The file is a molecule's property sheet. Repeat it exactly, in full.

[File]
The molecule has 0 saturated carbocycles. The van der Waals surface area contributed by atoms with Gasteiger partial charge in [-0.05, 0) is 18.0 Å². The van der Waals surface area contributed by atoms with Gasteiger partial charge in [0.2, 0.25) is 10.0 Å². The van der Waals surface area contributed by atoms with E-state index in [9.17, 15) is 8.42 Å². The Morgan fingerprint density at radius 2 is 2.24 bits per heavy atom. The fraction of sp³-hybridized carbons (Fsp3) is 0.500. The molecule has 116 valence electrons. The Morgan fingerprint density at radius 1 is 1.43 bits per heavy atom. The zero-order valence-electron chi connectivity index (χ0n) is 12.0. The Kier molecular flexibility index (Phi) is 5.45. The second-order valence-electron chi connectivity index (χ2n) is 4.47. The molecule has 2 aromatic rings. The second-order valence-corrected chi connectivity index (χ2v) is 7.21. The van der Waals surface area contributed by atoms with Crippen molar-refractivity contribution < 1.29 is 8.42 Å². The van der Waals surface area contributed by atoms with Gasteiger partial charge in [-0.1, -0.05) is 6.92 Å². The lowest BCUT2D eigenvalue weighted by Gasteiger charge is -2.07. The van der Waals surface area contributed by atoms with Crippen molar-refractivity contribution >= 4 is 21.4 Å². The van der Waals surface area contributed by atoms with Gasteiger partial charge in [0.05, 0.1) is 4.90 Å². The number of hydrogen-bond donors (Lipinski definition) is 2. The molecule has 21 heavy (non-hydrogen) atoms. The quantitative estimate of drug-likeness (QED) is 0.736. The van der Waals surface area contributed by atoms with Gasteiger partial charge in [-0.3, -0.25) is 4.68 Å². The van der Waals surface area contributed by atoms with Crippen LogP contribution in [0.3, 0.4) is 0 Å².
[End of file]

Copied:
The molecule has 0 saturated carbocycles. The van der Waals surface area contributed by atoms with Gasteiger partial charge in [-0.05, 0) is 18.0 Å². The van der Waals surface area contributed by atoms with Gasteiger partial charge in [0.2, 0.25) is 10.0 Å². The van der Waals surface area contributed by atoms with E-state index in [9.17, 15) is 8.42 Å². The Morgan fingerprint density at radius 2 is 2.24 bits per heavy atom. The fraction of sp³-hybridized carbons (Fsp3) is 0.500. The molecule has 116 valence electrons. The Morgan fingerprint density at radius 1 is 1.43 bits per heavy atom. The zero-order valence-electron chi connectivity index (χ0n) is 12.0. The Kier molecular flexibility index (Phi) is 5.45. The second-order valence-electron chi connectivity index (χ2n) is 4.47. The molecule has 2 aromatic rings. The second-order valence-corrected chi connectivity index (χ2v) is 7.21. The van der Waals surface area contributed by atoms with Crippen molar-refractivity contribution < 1.29 is 8.42 Å². The van der Waals surface area contributed by atoms with Gasteiger partial charge in [-0.1, -0.05) is 6.92 Å². The lowest BCUT2D eigenvalue weighted by Gasteiger charge is -2.07. The van der Waals surface area contributed by atoms with Crippen molar-refractivity contribution >= 4 is 21.4 Å². The van der Waals surface area contributed by atoms with Gasteiger partial charge in [0.05, 0.1) is 4.90 Å². The number of hydrogen-bond donors (Lipinski definition) is 2. The molecule has 21 heavy (non-hydrogen) atoms. The quantitative estimate of drug-likeness (QED) is 0.736. The van der Waals surface area contributed by atoms with Gasteiger partial charge in [-0.3, -0.25) is 4.68 Å². The van der Waals surface area contributed by atoms with Crippen LogP contribution in [0.3, 0.4) is 0 Å².